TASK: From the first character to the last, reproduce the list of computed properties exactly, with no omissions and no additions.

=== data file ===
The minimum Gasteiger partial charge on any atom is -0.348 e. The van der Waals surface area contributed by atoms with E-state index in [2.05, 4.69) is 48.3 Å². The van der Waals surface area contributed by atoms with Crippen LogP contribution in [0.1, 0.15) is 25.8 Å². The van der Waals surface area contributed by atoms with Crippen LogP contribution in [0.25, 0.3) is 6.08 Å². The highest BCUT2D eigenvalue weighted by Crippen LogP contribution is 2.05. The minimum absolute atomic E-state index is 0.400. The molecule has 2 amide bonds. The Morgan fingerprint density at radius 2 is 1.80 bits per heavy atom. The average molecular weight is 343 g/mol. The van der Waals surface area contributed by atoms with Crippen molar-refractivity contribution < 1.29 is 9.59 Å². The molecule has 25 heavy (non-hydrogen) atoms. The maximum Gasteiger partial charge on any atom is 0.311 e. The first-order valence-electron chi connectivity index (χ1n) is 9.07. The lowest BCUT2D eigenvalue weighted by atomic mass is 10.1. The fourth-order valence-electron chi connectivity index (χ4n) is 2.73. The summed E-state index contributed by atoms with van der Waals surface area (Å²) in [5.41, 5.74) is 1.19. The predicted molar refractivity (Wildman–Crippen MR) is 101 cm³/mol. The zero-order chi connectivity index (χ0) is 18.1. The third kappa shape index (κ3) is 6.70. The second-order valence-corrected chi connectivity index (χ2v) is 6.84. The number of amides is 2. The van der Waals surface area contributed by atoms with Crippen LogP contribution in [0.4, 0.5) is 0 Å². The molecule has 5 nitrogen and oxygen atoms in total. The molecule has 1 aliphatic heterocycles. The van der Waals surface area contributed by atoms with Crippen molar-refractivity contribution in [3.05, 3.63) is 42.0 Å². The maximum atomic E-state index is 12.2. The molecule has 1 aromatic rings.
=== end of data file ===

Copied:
The minimum Gasteiger partial charge on any atom is -0.348 e. The van der Waals surface area contributed by atoms with E-state index in [2.05, 4.69) is 48.3 Å². The van der Waals surface area contributed by atoms with Crippen LogP contribution in [0.1, 0.15) is 25.8 Å². The van der Waals surface area contributed by atoms with Crippen LogP contribution in [0.25, 0.3) is 6.08 Å². The highest BCUT2D eigenvalue weighted by Crippen LogP contribution is 2.05. The minimum absolute atomic E-state index is 0.400. The molecule has 2 amide bonds. The Morgan fingerprint density at radius 2 is 1.80 bits per heavy atom. The average molecular weight is 343 g/mol. The van der Waals surface area contributed by atoms with Crippen molar-refractivity contribution < 1.29 is 9.59 Å². The molecule has 25 heavy (non-hydrogen) atoms. The maximum Gasteiger partial charge on any atom is 0.311 e. The first-order valence-electron chi connectivity index (χ1n) is 9.07. The lowest BCUT2D eigenvalue weighted by atomic mass is 10.1. The fourth-order valence-electron chi connectivity index (χ4n) is 2.73. The summed E-state index contributed by atoms with van der Waals surface area (Å²) in [5.41, 5.74) is 1.19. The predicted molar refractivity (Wildman–Crippen MR) is 101 cm³/mol. The zero-order chi connectivity index (χ0) is 18.1. The third kappa shape index (κ3) is 6.70. The second-order valence-corrected chi connectivity index (χ2v) is 6.84. The number of amides is 2. The van der Waals surface area contributed by atoms with Crippen LogP contribution in [0.4, 0.5) is 0 Å². The molecule has 5 nitrogen and oxygen atoms in total. The molecule has 1 aliphatic heterocycles. The van der Waals surface area contributed by atoms with Crippen molar-refractivity contribution in [3.05, 3.63) is 42.0 Å². The maximum atomic E-state index is 12.2. The molecule has 1 aromatic rings.